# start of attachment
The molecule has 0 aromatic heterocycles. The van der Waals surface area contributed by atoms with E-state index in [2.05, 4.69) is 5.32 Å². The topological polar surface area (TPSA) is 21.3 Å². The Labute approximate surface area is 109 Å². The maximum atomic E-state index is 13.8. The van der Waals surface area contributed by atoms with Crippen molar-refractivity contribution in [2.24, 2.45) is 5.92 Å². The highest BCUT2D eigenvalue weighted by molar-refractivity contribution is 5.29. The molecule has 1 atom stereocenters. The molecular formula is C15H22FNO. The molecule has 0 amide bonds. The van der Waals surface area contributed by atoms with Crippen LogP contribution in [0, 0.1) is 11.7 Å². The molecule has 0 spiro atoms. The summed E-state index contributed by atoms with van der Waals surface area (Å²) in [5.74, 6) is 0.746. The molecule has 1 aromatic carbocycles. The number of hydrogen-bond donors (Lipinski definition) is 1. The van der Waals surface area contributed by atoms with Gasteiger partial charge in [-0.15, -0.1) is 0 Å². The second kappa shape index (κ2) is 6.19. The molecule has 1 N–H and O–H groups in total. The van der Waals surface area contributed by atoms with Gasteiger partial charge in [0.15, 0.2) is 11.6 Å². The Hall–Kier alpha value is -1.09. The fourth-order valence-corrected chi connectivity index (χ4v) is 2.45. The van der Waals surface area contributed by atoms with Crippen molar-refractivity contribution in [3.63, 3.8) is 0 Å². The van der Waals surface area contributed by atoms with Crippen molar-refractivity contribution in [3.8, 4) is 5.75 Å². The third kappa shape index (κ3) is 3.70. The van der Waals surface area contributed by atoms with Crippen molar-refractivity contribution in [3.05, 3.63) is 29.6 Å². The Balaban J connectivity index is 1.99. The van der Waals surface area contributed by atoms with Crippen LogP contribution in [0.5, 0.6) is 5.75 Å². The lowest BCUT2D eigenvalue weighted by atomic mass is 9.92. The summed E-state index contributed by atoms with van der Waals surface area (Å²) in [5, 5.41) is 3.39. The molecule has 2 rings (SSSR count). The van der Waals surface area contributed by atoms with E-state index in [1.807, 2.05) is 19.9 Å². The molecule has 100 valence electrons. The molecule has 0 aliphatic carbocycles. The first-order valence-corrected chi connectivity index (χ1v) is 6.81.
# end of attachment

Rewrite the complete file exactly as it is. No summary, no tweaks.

The molecule has 0 aromatic heterocycles. The van der Waals surface area contributed by atoms with E-state index in [2.05, 4.69) is 5.32 Å². The topological polar surface area (TPSA) is 21.3 Å². The Labute approximate surface area is 109 Å². The maximum atomic E-state index is 13.8. The van der Waals surface area contributed by atoms with Crippen molar-refractivity contribution in [2.24, 2.45) is 5.92 Å². The highest BCUT2D eigenvalue weighted by molar-refractivity contribution is 5.29. The molecule has 1 atom stereocenters. The molecular formula is C15H22FNO. The molecule has 0 amide bonds. The van der Waals surface area contributed by atoms with Crippen LogP contribution in [0, 0.1) is 11.7 Å². The molecule has 0 spiro atoms. The summed E-state index contributed by atoms with van der Waals surface area (Å²) in [5.74, 6) is 0.746. The molecule has 1 aromatic carbocycles. The number of hydrogen-bond donors (Lipinski definition) is 1. The van der Waals surface area contributed by atoms with Gasteiger partial charge in [-0.15, -0.1) is 0 Å². The second kappa shape index (κ2) is 6.19. The molecule has 1 N–H and O–H groups in total. The van der Waals surface area contributed by atoms with Gasteiger partial charge in [0.15, 0.2) is 11.6 Å². The Hall–Kier alpha value is -1.09. The fourth-order valence-corrected chi connectivity index (χ4v) is 2.45. The van der Waals surface area contributed by atoms with Crippen molar-refractivity contribution in [3.63, 3.8) is 0 Å². The van der Waals surface area contributed by atoms with Crippen molar-refractivity contribution in [3.8, 4) is 5.75 Å². The third kappa shape index (κ3) is 3.70. The van der Waals surface area contributed by atoms with Crippen molar-refractivity contribution in [3.05, 3.63) is 29.6 Å². The Balaban J connectivity index is 1.99. The van der Waals surface area contributed by atoms with Crippen LogP contribution in [0.5, 0.6) is 5.75 Å². The lowest BCUT2D eigenvalue weighted by atomic mass is 9.92. The summed E-state index contributed by atoms with van der Waals surface area (Å²) in [5, 5.41) is 3.39. The molecule has 2 rings (SSSR count). The van der Waals surface area contributed by atoms with E-state index in [1.807, 2.05) is 19.9 Å². The molecule has 100 valence electrons. The molecule has 0 aliphatic carbocycles. The first-order valence-corrected chi connectivity index (χ1v) is 6.81.